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What Rachel’s Reading

December 9, 2020

Genres: Fantasy, Sci-Fi, Superhero

 

Well booklovers, I finally got my most-anticipated book of 2020 this month, Brandon Sanderson’s Rhythm of War, book 4 of the Stormlight Archive. This is my favourite epic book series, and this volume didn’t disappoint! I’ve been restraining myself from rereading it again immediately – I’m saving that for Christmas! If you like epic fantasy and haven’t heard of Brandon Sanderson, you probably haven’t ever talked to me about books (I may be known to recommend his books often). I opted for the US cover, with the beautiful commissioned Michael Whelan cover. Email us if you’d like to order in a copy – they take around a week to arrive.

 

After forming a coalition of human resistance against the enemy invasion, Dalinar Kholin and his Knights Radiant have spent a year fighting a protracted, brutal war. Neither side has gained an advantage, and the threat of a betrayal by Dalinar’s crafty ally Taravangian looms over every strategic move.

Now, as new technological discoveries by Navani Kholin’s scholars begin to change the face of the war, the enemy prepares a bold and dangerous operation. The arms race that follows will challenge the very core of the Radiant ideals, and potentially reveal the secrets of the ancient tower that was once the heart of their strength.

At the same time that Kaladin Stormblessed must come to grips with his changing role within the Knights Radiant, his Windrunners face their own problem: As more and more deadly enemy Fused awaken to wage war, no more honorspren are willing to bond with humans to increase the number of Radiants. Adolin and Shallan must lead the coalition’s envoy to the honorspren stronghold of Lasting Integrity and either convince the spren to join the cause against the evil god Odium, or personally face the storm of failure.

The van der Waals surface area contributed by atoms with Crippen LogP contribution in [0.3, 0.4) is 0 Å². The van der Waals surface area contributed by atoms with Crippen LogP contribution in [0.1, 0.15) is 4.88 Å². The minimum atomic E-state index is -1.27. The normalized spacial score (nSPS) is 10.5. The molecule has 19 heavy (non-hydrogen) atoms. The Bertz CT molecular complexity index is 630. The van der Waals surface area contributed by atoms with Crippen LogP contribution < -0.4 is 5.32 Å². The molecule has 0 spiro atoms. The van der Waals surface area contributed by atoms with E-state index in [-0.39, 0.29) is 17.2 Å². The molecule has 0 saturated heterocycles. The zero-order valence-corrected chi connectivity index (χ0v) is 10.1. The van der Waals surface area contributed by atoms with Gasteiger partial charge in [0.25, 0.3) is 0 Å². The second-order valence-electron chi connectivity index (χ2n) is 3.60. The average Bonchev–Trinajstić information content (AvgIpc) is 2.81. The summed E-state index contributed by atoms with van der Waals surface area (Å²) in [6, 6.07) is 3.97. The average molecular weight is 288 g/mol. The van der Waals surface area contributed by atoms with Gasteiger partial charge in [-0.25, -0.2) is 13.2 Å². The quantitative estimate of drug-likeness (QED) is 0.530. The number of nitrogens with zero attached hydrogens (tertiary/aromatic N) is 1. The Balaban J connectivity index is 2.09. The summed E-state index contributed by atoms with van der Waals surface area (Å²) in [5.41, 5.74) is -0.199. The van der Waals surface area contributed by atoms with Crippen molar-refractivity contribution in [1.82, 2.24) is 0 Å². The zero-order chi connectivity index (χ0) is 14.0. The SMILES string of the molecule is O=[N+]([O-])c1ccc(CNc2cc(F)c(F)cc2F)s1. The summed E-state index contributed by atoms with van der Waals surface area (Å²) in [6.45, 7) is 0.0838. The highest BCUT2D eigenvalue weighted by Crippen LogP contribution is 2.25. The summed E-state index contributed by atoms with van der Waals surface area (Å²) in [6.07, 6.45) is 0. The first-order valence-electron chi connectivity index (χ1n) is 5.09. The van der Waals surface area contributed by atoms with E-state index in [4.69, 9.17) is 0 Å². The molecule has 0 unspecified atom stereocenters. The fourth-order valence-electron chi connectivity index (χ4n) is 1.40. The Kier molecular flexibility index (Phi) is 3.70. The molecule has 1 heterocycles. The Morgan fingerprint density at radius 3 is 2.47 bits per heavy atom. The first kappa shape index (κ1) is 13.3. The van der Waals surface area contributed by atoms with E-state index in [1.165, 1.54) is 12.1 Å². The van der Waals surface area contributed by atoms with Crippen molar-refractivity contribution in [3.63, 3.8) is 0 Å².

I decided to try reading more of the books that have gotten rave reviews and been on my reading list for awhile, so I picked up Hench by Natalie Zina Walschots. This is a superhero book that looks at the human cost of heroes, the henchmen that serve their villains, and the importance of properly executed spreadsheets. Who doesn’t love a good spreadsheet?? Okay, maybe most people, but this book is super compelling and unique, and definitely worth a read. As far as I know, this book is a standalone, though the author has said she might go back to the universe someday.

 

Anna does boring things for terrible people because even criminals need office help and she needs a job. Working for a monster lurking beneath the surface of the world isn’t glamorous. But is it really worse than working for an oil conglomerate or an insurance company? In this economy?

As a temp, she’s just a cog in the machine.

But when she finally gets a promising assignment, everything goes very wrong, and an encounter with the so-called hero leaves her badly injured. And, to her horror, compared to the other bodies strewn about, she’s the lucky one.

So, of course, then she gets laid off.

With no money and no mobility, with only her anger and internet research acumen, she discovers her suffering at the hands of a hero is far from unique. When people start listening to the story that her data tells, she realizes she might not be as powerless as she thinks.

Because the key to everything is data: knowing how to collate it, how to manipulate it, and how to weaponize it.